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November 29, 2021

Developer accused of ‘sneaking in’ mega mine proposal before Christmas

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Aerial view of McGearys Quarries’ existing unremediated sand mine at Lennox Head. Photo No Sand Mines for Lennox

Opponents of sand mining at Lennox Head say an existing mine operator in the area has ‘snuck in’ a proposal for a massive expansion just before Christmas to avoid public scrutiny.

Town planner Steve Connolly has lodged a development application (DA) for the mine new on behalf of McGearys Quarries, an earth moving company based at Woodburn.

The site has been mined by McGearys since 1995 but the group No Sand Mines For Lennox says the company’s existing DA has expired and the land has not yet been remediated.

Submissions on the DA and Environmental Impact Statement close Monday January 29, the day before school goes back.

Whether the timing is deliberate may be a moot point. Nevertheless, not all councillors were aware of the DA’s lodgement, including Cr Jeff Johnson, whose ward covers Lennox Head and who was first made aware of the plan by Echonetdaily.

Mayor David Wright was part of the Joint Regional Planning Panel decision that approved a much smaller mine in the same area some some years ago and the group No Sand Mines for Lennox is calling on him ‘to extend this consultation period to at least the end of February to enable the community to evaluate the more than 200 pages of documents’.


‘We also call on Ballina Council to finish its evaluation of the over-extraction from the Ballina Sands mine in the same street as directed by council at its November meeting before assessing the new application,’ said  the group’s spokesperson Amelia Hicks.

But Cr Johnson said the investigation had now concluded – and it showed Ballina Sands had undertaken ‘significant extraction beyond their consent’.

He told Echonetdaily that the council would now consider whether to proceed with court action against the company.

Ms Hicks said the McGearys proposal estimated that 1.9 million cubic metres (equivalent to 3,610,000 tonnes) would be extracted from the consolidated quarry over a period of 30 years ‘with much of the work taking place over six years’.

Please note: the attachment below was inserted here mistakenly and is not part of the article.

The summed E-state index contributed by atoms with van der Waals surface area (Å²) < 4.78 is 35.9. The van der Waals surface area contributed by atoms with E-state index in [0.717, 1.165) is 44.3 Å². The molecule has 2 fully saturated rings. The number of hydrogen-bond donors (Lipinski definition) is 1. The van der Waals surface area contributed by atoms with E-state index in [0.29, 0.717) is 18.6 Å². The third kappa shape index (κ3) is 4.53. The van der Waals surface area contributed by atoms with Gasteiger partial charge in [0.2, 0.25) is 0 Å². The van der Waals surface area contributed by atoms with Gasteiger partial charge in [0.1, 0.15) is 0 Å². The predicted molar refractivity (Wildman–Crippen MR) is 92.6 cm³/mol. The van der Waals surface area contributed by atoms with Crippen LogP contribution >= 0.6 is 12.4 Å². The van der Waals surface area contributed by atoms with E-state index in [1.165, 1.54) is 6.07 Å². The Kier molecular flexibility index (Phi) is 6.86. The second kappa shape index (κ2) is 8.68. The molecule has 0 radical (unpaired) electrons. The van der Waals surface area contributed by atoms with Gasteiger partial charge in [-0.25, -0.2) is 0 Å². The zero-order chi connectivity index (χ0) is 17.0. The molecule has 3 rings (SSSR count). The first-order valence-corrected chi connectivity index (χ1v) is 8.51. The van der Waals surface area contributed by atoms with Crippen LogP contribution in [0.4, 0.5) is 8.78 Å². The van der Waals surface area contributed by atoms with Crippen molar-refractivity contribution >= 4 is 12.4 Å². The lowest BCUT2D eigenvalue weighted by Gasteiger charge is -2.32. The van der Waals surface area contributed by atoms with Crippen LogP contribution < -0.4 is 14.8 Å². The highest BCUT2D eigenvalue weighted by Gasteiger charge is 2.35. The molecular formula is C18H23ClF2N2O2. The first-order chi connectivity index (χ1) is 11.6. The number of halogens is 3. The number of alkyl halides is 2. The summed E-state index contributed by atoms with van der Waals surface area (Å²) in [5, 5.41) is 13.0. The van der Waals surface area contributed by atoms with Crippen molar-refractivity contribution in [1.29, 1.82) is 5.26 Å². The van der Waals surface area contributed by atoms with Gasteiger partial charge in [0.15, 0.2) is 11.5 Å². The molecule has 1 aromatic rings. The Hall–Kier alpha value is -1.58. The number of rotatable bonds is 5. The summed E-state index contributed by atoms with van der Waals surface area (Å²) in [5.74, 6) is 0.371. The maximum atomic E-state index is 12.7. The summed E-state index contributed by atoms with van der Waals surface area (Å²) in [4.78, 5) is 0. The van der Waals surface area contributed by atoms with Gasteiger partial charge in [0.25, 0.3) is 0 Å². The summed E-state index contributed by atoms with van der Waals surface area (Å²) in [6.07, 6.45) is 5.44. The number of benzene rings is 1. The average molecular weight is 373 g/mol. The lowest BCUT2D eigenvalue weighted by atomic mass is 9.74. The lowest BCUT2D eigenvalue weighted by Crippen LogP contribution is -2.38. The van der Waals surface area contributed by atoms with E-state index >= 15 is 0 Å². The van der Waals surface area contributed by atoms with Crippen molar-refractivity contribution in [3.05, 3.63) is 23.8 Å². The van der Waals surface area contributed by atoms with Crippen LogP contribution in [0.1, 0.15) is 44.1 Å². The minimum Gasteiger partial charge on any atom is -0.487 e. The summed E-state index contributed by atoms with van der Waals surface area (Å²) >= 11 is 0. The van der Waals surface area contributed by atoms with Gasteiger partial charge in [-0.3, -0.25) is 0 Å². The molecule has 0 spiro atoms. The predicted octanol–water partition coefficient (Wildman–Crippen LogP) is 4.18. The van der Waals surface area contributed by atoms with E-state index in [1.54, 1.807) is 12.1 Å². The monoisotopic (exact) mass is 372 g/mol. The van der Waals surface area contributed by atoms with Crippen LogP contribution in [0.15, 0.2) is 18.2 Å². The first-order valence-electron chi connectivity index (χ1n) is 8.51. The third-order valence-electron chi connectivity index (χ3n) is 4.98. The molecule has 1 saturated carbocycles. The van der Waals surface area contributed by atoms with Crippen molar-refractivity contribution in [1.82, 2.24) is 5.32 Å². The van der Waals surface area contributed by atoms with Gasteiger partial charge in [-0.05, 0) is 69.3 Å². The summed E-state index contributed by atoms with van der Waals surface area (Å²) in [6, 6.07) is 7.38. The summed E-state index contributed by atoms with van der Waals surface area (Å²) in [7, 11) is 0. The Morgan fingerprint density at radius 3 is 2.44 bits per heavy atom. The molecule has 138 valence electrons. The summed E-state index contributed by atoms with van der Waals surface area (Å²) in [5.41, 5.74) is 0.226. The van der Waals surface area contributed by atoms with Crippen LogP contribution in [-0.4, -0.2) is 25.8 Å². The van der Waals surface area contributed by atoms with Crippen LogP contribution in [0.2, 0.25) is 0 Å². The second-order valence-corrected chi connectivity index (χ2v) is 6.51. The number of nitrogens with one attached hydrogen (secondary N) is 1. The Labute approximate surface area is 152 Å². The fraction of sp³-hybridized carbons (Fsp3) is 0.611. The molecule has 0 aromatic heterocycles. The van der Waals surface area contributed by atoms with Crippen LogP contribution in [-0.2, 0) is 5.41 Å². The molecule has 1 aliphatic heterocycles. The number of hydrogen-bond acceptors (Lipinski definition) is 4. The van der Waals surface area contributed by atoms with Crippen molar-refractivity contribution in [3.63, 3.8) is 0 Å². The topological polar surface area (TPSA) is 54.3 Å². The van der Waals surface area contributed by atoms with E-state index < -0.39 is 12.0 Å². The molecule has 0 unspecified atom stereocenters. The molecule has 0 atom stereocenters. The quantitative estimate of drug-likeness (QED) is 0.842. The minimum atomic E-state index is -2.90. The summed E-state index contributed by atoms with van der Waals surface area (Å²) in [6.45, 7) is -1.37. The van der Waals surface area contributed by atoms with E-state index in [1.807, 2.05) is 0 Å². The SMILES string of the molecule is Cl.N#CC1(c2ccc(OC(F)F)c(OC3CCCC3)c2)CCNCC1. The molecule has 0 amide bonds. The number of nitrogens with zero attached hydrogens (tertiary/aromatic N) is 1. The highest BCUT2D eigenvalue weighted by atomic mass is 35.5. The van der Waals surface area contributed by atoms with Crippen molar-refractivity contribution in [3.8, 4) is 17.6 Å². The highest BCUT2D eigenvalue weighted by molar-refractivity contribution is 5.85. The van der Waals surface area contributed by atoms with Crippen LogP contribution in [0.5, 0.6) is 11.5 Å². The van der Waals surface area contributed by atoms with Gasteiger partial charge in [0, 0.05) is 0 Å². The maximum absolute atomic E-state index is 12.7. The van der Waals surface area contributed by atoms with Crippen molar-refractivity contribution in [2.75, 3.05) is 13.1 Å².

1.9 billion litres of water

She said the sand removal would displace ‘some 1.9 billion litres of water on the Newrybar flood plain’ as well as generating ‘thousands of truck movements’.

Cr Johnson, meanwhile, described the timing ‘just after council has dealt with one operation’ as ‘poor, especially given the environmental impact to the flood plain and North Creek.’

‘Now we have a DA for another substantial development. I would encourage as many people as possible to read it and make submissions by the deadline,’ Cr Johnson said.

North Coast Greens MLC Dawn Walker and Ballina MP Tamara Smith have added their voice to the chorus of opposition to the new mine.

Ms Walker said that sand mining had caused ‘significant environmental damage across the Northern NSW coastline’ adding that ‘this proposal for a massive new sand mine at Lennox Head should be treated with great concern.’

‘The Greens stand with the community and share their concerns about the potential impacts of this mega sand mine and I’ll be keeping a close eye on the decision made by Ballina Shire Council,’ Ms Walker said.

Ballina Greens MP Tamara Smith, who has met with No Sand Mine for Lennox several times, has formally raised her concerns with Ballina Shire council about over-extraction and the fragility of the environment and community surrounding the historical sand mine areas in Lennox Head.

‘When a community signs off on an extractive industry for 20 years on the proviso that at the end of that time the land will be repatriated, the peace on the roads will be restored and the strain on the environment will cease, then that’s what should happen,’ she said.

‘Instead the community has been duped and the land is not being restored which makes a mockery of the repatriation agreements with the mining industry.

‘Council have a duty to ensure that developers meet their agreements lest we lose complete faith in the planning system,’ Ms Smith said.


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  1. Very similar to the ilmenite mining in Bundjalung National Park. NPWS has not secured a monetary bond from the extracting contractor to ensure that remediation occurs.

    The only way is to lift the corporate veil and make sure the ultimate profit taker bears personal responsibility. Too often the contractor is a $2 corporation with no assets.

    Wishful thinking I know in this current climate dominated by neo liberal economics!


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